“People with entirely legitimate and lawful purposes will not always be able to make their purposes apparent to an observing police officer.   For example, a person waiting to hail a taxi, resting on a corner during a jog, or stepping into a doorway to evade a rain shower has a perfectly legitimate purpose in all these scenarios;  however, that purpose will rarely be apparent to an observer.”  Chicago v. Morales, 177 Ill.2d at 452, 227 Ill.Dec. 130, 687 N.E.2d at 61.

 We reject appellee's contention that because appellant's conduct occurred in a high crime area, the officers properly arrested appellant for loitering.   The United States Supreme Court has said that being “in a neighborhood frequented by drug users, standing alone, is not a basis for concluding that appellant himself was engaged in criminal conduct.”  Brown v. Texas (1979), 443 U.S. 47, 52, 99 S.Ct. 2637, 2641, 61 L.Ed.2d 357, 362-363.   However, the Ohio Supreme Court has approved considering that the conduct occurred in a “high crime area” if it is combined with other factors that justify investigatory stops and arrests in such areas.  State v. Bobo (1988), 37 Ohio St.3d 177, 179, 524 N.E.2d 489, 491-492;  but, see, State v. Carter (1994), 69 Ohio St.3d 57, 65, 630 N.E.2d 355, 361-362.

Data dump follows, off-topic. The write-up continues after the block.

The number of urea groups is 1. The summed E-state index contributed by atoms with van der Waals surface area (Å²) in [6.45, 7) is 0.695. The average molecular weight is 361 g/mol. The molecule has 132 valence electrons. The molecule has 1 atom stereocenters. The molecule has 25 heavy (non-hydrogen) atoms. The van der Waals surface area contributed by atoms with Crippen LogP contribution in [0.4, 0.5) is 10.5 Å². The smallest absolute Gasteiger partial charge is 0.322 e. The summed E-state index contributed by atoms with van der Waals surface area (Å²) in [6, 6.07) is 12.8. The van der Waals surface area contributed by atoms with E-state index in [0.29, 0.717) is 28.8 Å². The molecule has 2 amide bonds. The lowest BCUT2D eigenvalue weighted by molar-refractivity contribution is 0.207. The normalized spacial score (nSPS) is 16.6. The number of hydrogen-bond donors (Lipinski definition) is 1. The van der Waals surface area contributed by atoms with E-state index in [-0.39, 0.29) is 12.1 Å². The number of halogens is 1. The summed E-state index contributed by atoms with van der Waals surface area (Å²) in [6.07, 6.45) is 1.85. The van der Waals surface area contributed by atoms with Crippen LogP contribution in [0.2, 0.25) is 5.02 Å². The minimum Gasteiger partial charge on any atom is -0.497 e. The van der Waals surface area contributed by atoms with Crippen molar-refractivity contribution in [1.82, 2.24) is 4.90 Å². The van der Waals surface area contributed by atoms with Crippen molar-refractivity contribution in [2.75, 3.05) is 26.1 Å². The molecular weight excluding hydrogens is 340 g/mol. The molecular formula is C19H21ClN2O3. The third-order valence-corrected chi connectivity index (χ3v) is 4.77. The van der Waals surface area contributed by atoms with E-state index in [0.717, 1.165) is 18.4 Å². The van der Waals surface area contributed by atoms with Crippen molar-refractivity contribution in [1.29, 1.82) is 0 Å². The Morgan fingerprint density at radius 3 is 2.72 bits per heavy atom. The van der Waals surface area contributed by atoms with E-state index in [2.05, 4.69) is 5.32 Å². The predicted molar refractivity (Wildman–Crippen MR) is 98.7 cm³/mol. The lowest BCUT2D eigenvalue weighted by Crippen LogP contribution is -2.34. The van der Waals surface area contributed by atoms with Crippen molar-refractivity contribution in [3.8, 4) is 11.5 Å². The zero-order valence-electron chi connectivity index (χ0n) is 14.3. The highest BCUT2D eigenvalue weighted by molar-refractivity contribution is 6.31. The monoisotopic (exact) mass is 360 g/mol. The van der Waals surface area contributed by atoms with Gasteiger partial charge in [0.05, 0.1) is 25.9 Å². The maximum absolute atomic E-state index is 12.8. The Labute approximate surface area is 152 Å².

These police officers were understandably suspicious about the encounters they observed in a high crime area.   Yet, the officers admitted they did not have probable cause to arrest for any drug-trafficking offense.   Their police report of the incident referred to the drug activity in the area, but made no mention whatsoever of any pedestrian or vehicular obstruction:

“Listed suspect * * * in front of * * * Store talking to another black male near the no loitering sign.   Upon stopping the suspect in the area of high drug activity, and placing the suspect under arrest, * * * crack cocaine was found.”

Other than the fact that this was a high crime area, which the police chose to designate as a “no tolerance” zone, there are no other factors giving rise to probable cause, as opposed to mere suspicion, to arrest and search appellant.   An inarticulate hunch cannot provide the basis for an investigative stop, let alone an arrest.  State v. Carter, 69 Ohio St.3d at 66, 630 N.E.2d at 362-363.   The fact that appellant was approaching cars and pedestrians in a high crime, or even a high drug area, does not eliminate the need to have probable cause to arrest for loitering in order to conduct a search.   It is significant that although one officer testified the man using the pay telephone was “loitering,” and the other officer testified they just wanted to investigate, the man was searched, presumably under the guise of a Terry search for weapons.1  Unlike appellant, however, he was free to go after a search produced no contraband.